Iridium is not a phone company
August 31, 2004 5:27 AM   Subscribe

A Blog entry about a guy who melted a kilo of Iridium in New Jersey with Oliver Sacks. There are also pictures and movies of the 200,000 eV electron beam furnace in action.  Theo Gray, co-founder of Wolfram Research was there too (the pictures are all his). For any laymen who may have wondered in, Iridium is not a phone company, it is a precious metal that shares an element group with the likes of Platinum and Rhodium.
posted by pxe2000 (22 comments total)
That is liquid awesome.
posted by Pretty_Generic at 5:32 AM on August 31, 2004

I thought element groups were vertical in the periodic table, not horizontal.
posted by angry modem at 5:49 AM on August 31, 2004

Did Sacks mistake the melted lump of Iridium for a hat?
posted by troutfishing at 5:50 AM on August 31, 2004

Thanks, pxe2000.
posted by nthdegx at 5:53 AM on August 31, 2004

Iridium is - by far - my favorite element.
posted by ajr at 5:54 AM on August 31, 2004

Can it be used for dental fillings?
posted by troutfishing at 5:59 AM on August 31, 2004

That was an interesting read. Good post pxe.
posted by a3matrix at 6:03 AM on August 31, 2004

I need more friends like that.
posted by bashos_frog at 6:21 AM on August 31, 2004

I like his "near death experience" with one of the buttons too.

His description of the machine is a little off. Those big green things numbered 3 have to be high-vacuum diffusion pumps. They're scary-big, but they cannot be anything else. Maybe the mad russians were having their fun with him.

angry modem you're entirely correct, the rows are usually called series. Rhodium is the element above Iridium, with Cobalt on top, group 9. Platinum is one proton more than Iridium, just to the right in group 10. However, the late-series, high-mass transition metals all have more or less the same chemistry, so calling them the same group, while not technically correct, is close enough for most inorganikers.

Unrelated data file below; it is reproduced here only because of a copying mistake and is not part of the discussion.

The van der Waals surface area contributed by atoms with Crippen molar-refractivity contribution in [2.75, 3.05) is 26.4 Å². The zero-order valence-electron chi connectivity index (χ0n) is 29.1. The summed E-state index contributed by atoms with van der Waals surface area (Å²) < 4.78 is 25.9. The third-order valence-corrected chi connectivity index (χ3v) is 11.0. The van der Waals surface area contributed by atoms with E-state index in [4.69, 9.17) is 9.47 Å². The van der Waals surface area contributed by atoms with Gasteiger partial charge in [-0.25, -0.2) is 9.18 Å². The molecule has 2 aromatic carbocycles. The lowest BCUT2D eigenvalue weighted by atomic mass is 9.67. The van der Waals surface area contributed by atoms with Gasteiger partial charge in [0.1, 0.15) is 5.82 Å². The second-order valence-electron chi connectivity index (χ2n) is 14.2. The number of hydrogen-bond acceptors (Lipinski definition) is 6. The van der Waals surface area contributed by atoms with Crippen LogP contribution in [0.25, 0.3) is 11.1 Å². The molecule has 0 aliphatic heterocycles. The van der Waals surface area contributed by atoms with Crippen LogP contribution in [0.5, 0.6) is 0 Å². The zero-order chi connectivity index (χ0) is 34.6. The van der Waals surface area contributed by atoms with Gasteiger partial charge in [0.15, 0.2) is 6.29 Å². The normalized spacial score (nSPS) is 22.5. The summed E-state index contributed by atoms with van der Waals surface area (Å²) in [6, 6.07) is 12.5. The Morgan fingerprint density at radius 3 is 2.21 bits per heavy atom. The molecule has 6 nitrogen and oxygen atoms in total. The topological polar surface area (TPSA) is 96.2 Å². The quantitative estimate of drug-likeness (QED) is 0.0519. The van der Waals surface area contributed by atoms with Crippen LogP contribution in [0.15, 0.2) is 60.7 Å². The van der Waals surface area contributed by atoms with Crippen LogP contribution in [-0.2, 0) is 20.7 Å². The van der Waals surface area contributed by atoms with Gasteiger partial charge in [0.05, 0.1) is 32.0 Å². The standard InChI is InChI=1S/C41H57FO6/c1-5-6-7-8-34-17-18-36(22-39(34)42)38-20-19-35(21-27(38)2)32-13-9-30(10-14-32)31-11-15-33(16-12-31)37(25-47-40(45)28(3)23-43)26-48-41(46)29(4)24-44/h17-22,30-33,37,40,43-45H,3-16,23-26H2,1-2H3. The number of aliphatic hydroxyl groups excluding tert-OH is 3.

Ir is fairly inert so it probably would make decent fillings, though they'd be four or five times heavier than zinc-mercury amalgam. I have no idea how you'ld fit one though---as far as I know, the noble metals don't form cold amalgams like mercury.
posted by bonehead at 6:23 AM on August 31, 2004

*scraps planned FPP on Theo Gray's Periodic Table Table*

Really. Saw some links on BoingBoing a while back, then went exploring in hopes of putting together a good post on MeFi. Nice job!
posted by Vidiot at 6:37 AM on August 31, 2004

Great post ... Thank you!
posted by Sinner at 7:33 AM on August 31, 2004

Wow that's cool, thanks for pointing it out!
posted by riffola at 7:58 AM on August 31, 2004

whoa bonehead, thanks for the explanation. :-)
posted by angry modem at 8:00 AM on August 31, 2004

Vidiot, I saw it on BB too and really found it all quite fascinating. Nice work, pxe2000.
posted by shoepal at 8:09 AM on August 31, 2004

Holy batshit, that's fun bloggery. Don't miss the followup post.
posted by Zurishaddai at 9:42 AM on August 31, 2004

wow. fascinating post.

and it should be said I'm typically bored to tears by scientific undertakings.
posted by fishfucker at 10:10 AM on August 31, 2004

Huge amounts of finely focused kinetic energy, a pound of metal the size of a postage stamp, Oliver Sacks running around like a giddy schoolchild with a jelly jar full shiny, heavy things, batshit Russians scientists peering into viewports, throwing switches and turning knobs amid a backdrop of random de-shirting, vodka, and giant bugs.

What's not to love? And what's with all the mad scientist posts to MeFi in the last day or two?
posted by loquacious at 10:22 AM on August 31, 2004

This was great. And digaman knows Sacks, too? I hate digaman. Digaman fills me with deep, troubling envy. (Be sure to scroll down the page to digaman's Sacks anecdote.)
posted by Ethereal Bligh at 10:56 AM on August 31, 2004

Truly, a fantastic LJ entry, easily beating all of my entries about my cat. The entry about nearly being killed by iridium is even better.
posted by Joey Michaels at 11:43 AM on August 31, 2004

bonehead's right, those green things are oil vapour diffusion pumps. they use supersonic jets of hot oil to drag air through them, and are capable of pumping the chamber down to about 10-10 mbar pressure (1013 times lower than atmospheric pressure). the rotary pumps (marked 2 on the diagram) just take the air that the diffusion pumps suck out and deal with it. they're not capable of producing much vacuum by themselves.

still, that minor quibble aside, a fantastic post and a fantastic article. oliver sachs is a wonderful guy.
posted by nylon at 12:57 PM on August 31, 2004

oliver sacks, on the other hand, is a cad of the highest order.

posted by nylon at 12:58 PM on August 31, 2004

what's this "blog" crap? that's livejournal.

ps cool link
posted by bizwank at 5:03 PM on August 31, 2004

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